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Album Review

With the album Where (we) Live, a distillation of an evening-length show that So Percussion premiered and toured in the fall 2012, the group continues to push the conventions of what a percussion ensemble sounds like, or even what it is. A collaboration between So Percussion and singer and guitarist Grey McMurray, it is conceived of as an ongoing project in which local artists are invited to contribute to, and therefore significantly alter, the substance of each performance. (Initial ideas have included collaborating with a fabric artist playing a sewing machine or a blacksmith at a forge.) A video artist, choreographer, and writer/director are also involved in the live performances, adding to the spontaneity, unpredictability, and variety of each show. All the music is related in one way or another to the idea of home. Whether recalling bittersweet memories of homes of origin or reflecting on current homes, the intent is clearly one of inclusion, inviting other artists and listeners to come in.

Where (we) Live might more likely be classified as indie-pop than anything even under the very broad umbrella of contemporary classical music. There are only a couple of tracks that a listener coming to the album cold would be likely to identify as the work of a percussion ensemble, and even then, usually for only a small portion of the track. Few of the tracks develop a single idea, but include a fragmented collage of diverse elements combined intriguingly and unpredictably. Electronics are prominent, used in a variety of traditional and creatively unconventional ways, including woozy atmospheric sound collages that can morph into heavy rock-driven grooves. Most tracks include guitars, keyboards, and vocals either sung or spoken, and occasionally the sound of a percussion ensemble is recognizable. Room and Board, which has at its center a long spoken narrative, makes an especially strong impact. After the listener is acclimated to a state of disorientation, the album further subverts expectations by closing with a folk/pop ballad of disarming simplicity and sweetness.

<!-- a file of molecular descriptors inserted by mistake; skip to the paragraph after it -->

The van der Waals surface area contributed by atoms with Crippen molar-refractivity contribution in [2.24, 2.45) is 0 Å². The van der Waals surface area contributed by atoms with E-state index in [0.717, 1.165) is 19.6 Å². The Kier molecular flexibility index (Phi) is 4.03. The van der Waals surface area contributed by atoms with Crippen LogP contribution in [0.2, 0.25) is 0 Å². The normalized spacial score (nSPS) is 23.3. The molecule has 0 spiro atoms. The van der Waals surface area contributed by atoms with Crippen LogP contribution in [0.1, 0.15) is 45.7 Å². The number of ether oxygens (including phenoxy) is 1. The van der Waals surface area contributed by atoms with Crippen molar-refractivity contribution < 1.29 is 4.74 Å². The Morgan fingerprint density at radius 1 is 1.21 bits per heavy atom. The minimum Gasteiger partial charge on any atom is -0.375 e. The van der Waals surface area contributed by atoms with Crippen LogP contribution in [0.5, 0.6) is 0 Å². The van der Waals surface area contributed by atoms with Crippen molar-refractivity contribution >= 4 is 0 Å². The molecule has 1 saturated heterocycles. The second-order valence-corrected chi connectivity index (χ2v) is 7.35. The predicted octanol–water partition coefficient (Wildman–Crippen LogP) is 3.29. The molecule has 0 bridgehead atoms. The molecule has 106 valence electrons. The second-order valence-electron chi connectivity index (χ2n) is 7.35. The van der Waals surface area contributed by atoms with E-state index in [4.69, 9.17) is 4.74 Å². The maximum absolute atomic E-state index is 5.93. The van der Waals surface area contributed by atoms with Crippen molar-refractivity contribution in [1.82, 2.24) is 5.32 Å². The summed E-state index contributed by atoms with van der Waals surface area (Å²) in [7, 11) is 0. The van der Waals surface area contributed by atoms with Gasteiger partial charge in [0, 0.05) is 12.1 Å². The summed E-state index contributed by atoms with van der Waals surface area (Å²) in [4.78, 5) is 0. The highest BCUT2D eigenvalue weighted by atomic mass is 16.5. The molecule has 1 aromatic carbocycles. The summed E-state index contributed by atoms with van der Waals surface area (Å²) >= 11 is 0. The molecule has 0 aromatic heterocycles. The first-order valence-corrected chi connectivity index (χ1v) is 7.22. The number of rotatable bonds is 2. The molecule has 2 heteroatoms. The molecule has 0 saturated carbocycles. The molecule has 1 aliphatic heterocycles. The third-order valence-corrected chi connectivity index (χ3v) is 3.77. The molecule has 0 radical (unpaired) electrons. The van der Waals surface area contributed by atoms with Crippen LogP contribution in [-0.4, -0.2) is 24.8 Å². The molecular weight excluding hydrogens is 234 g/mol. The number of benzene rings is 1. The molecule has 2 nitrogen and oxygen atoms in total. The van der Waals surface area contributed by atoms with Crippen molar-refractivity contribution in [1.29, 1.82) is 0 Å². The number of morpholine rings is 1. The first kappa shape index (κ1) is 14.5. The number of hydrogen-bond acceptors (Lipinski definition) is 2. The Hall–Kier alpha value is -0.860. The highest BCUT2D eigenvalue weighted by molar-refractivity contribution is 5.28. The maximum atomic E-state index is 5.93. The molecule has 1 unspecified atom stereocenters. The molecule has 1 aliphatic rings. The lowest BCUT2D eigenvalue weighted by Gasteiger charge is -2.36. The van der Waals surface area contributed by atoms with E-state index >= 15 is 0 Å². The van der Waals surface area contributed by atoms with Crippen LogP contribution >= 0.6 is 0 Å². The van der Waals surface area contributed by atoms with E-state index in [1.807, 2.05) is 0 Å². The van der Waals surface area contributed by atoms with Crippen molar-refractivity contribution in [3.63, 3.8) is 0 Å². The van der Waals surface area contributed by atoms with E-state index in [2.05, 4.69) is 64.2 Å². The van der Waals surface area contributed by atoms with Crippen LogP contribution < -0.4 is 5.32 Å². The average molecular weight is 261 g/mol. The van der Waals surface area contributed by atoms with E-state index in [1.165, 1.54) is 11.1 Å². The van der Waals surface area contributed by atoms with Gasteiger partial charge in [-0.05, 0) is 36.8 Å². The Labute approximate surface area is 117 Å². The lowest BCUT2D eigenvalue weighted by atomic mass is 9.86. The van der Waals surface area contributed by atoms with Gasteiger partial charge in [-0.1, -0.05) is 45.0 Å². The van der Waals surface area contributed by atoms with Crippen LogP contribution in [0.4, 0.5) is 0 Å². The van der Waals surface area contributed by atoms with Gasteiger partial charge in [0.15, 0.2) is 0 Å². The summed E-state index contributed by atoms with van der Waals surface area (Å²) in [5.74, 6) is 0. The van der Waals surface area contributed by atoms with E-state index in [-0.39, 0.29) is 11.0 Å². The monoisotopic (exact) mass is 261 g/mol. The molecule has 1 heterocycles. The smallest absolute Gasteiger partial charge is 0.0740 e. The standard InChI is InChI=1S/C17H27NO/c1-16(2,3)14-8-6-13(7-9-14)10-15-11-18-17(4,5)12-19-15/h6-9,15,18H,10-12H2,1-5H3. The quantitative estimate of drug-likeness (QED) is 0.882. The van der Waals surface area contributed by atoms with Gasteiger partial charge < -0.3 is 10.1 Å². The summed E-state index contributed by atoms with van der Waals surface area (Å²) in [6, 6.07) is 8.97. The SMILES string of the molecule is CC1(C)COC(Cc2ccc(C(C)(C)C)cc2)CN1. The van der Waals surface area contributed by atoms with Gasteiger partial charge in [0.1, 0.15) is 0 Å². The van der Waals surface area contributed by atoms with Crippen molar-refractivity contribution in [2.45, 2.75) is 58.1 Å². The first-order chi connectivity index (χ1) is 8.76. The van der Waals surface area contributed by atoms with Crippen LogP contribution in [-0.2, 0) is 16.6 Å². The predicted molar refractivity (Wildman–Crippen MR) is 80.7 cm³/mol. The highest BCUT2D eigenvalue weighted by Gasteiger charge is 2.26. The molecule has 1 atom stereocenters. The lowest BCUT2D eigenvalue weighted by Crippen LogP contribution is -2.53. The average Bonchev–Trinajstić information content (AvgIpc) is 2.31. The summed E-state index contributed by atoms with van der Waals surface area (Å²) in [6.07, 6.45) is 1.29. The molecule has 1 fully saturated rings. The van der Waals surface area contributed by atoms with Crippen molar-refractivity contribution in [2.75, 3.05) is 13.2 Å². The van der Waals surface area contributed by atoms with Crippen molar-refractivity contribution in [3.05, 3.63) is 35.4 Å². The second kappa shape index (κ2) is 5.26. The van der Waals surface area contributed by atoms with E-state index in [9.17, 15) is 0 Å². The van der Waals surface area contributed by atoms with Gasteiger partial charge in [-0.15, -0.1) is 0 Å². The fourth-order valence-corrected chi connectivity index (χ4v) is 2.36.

Artists like So Percussion and Grey McMurray are at the cutting edge of new music composition and performance, and Where (we) Live continues their push even further into uncharted territory. The album should be of strong interest to fans of boundary-stretching music.

Customer Reviews

Great as always!

A really fun, interesting listen. So Percussion always manage to beat my expectations by moving in different and unexpected directions.

Definitely Interesting, with a few gems

A very interesting, contemplative album with even more creative and tasteful uses of new and old percussion sounds. "Strangers All Along" is by far my favorite track and has earned a place on my main playlist; it is absolutely fantastic. The album is just about worth the price for that track alone.

SO interesting

Wow. This is an interesting album. I've seen these guys live and the precision and perfection of their playing is as I remember it but here, in service to a new direction, an unexpected one at that. Warm and personal and sometimes downright weird, it's a good stretch and a departure for this band. Not sure I agree with the genre; this isn't a purely classical album---and for me, at least, that's one of its many pleasures.


Formed: 1999 in New Haven, CT

Genre: Classical

Years Active: '00s, '10s

The innovative, groundbreaking Brooklyn-based quartet So Percussion have redefined the meaning of the term "percussion ensemble." Though established in 1999 to play contemporary classical works, they have worked with a wide range of composers, musicians, and recording artists in other genres as well. In addition to drums and traditional percussion instruments, So Percussion have made their own instruments and play everything from tea cups and walnut planks to flower pots and amplified cactus. The...
Full Bio
Where (We) Live, So Percussion
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Customer Ratings